Alec Nevala-Lee

Thoughts on art, creativity, and the writing life.

“From a distance, when darkness still made it difficult to see…”

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"From a distance, when darkness still made it difficult to see..."

(Note: This post is the twenty-seventh installment in my author’s commentary for The Icon Thief, covering Chapter 26. You can read the earlier installments here.)

I’ve never concealed the fact that I love to outline, although there are times when this feels like I’m admitting to a shameful secret. At a moment when literary gardeners seem to outnumber architects, when you say that you not only outline everything you write, but actively enjoy it, it’s a little like confessing to some harmless but suspect deviancy, like being into latex or voting Republican. But although I’ve discussed my outlining process in detail, I’m not sure I’ve ever conveyed how liberating it can be, and how, far from making it hard to lose yourself in a scene, it actually makes it easier to enter it. When I’m outlining, I start with a handful of plot points that I know I need to cover, but after a few minutes have gone by, I’m just riffing on the page. I’m not thinking about good prose, proper grammar, or even complete sentences—I’m putting down each moment as it occurs to me, almost in real time, and before long, I’m more deeply involved in the events I’m describing than if I were worrying about the shape of my sentences, until I’m often surprised by the result. (Lawrence Block describes a similar phenomenon in his classic Writing the Novel.)

Which isn’t to say that outlining doesn’t have its pitfalls. In particular, if you’ve outlined too far in advance, when the time comes to actually write the chapter, you’ll discover that you’re already bored with it. My own solution, which I think is a pretty good one, is to outline only one section of a novel at a time. Originally, this was an intuitive approach that arose from my impatience to dive into the writing itself, but it also has practical benefits. When I sit down to write Part I, which has been outlined down to the paragraph level, it’s often with only a general sense of what happens in Part II. This introduces a welcome element of risk, and also makes my sense of the first section more flexible. No matter how throughly I’ve outlined the sequence of events, I know there’s a good chance that I’ll need to go back and change it radically based on a development that I haven’t yet anticipated. In both The Icon Thief and City of Exiles, this sort of uncertainty meant, among other things, that I wrote scenes for important characters who later, to my surprise, turned out to be murderers—which I hope misleads the reader as much as it did me.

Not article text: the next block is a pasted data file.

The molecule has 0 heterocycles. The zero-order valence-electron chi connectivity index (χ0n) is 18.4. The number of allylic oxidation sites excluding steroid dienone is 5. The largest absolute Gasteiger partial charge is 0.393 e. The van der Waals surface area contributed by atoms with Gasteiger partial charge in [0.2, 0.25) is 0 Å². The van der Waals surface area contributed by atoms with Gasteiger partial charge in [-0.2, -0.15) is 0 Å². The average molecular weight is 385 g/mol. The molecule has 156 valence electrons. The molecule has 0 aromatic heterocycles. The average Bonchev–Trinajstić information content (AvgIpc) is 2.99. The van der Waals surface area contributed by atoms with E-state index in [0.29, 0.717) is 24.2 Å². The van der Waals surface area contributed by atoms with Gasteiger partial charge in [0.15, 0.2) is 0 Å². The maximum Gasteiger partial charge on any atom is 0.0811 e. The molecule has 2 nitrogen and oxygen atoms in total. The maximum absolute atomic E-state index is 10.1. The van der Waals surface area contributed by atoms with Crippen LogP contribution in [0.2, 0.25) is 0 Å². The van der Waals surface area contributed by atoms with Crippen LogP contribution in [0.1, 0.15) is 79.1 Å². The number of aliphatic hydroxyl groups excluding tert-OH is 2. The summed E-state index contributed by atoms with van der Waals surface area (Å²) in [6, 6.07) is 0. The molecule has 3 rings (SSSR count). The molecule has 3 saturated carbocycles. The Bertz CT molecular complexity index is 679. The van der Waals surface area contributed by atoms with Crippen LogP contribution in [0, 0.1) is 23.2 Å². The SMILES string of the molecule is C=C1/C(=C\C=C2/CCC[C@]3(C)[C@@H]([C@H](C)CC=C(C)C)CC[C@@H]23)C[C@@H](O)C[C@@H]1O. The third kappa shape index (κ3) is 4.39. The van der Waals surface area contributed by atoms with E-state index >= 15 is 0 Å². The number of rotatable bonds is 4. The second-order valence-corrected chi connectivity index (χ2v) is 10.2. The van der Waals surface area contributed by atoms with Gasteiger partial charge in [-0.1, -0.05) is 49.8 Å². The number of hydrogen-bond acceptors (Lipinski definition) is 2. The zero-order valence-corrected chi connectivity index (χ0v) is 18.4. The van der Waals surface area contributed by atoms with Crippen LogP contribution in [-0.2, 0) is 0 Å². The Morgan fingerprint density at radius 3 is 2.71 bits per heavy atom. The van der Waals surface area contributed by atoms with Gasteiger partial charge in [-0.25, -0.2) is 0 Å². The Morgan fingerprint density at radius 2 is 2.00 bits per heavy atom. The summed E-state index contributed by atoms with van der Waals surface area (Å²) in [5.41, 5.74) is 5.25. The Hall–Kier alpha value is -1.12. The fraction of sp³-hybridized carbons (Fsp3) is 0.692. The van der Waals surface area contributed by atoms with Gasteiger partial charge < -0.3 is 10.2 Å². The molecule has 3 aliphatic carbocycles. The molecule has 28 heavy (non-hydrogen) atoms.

"All right. I'll talk to the girl first..."

The tricky thing about this strategy is that it means a great deal of time will elapse between writing different sections. Ideally, this won’t be obvious to a reader after the necessary revisions have taken place, but it can be psychologically challenging for an author returning to the story after a long absence. For The Icon Thief, close to three months went by between my writing the last sentence of Part I and the first sentence of Part II, which are separated by less than ninety minutes in narrative time. In this case, the long gap was made necessary by the fact that although I knew I had to introduce an elaborate conspiracy theory in the second part of the novel, I had only a vague idea of what this theory would be. That aspect of the plot alone took several weeks to figure out, a process I hope to describe further in a future post. And this doesn’t even take into account the machinery of the story itself, which had to be conceived, plotted, and in some cases researched on location. Not surprisingly, when I finally got around to starting Part II, my head was in a very different place than it was when I left Ilya in that vineyard.

As a result, I have an unusually strong memory of writing the first few sentences of Chapter 26. In many ways, it felt as if I were starting the novel all over again, which is why it begins, atypically, with a scene described from a distance, as Powell and Wolfe approach a burning car in the vineyard parking lot. Looking back at it now, I see that their situation was a reflection of my own. I was coming back to my own story after being away for a long time, with my head full of Rosicrucianism and Duchamp and who knows what else, so it took a lot of effort to focus again on the nuts and bolts of this particular crime scene. Similarly, when Powell returns to the mansion to interrogate its occupants about what has just taken place, I’m standing alongside him, curious to see how my characters have dealt with the situation while I was gone. And it was with a sense of great satisfaction that I turned to the following chapter, which brings all the threads of the story together at last. When the next chapter opens, Maddy is sitting alone in a room, waiting to be questioned by Powell, and if she seems nervous, it’s not hard to understand why. She’s been waiting there for months…

Written by nevalalee

December 14, 2012 at 9:50 am

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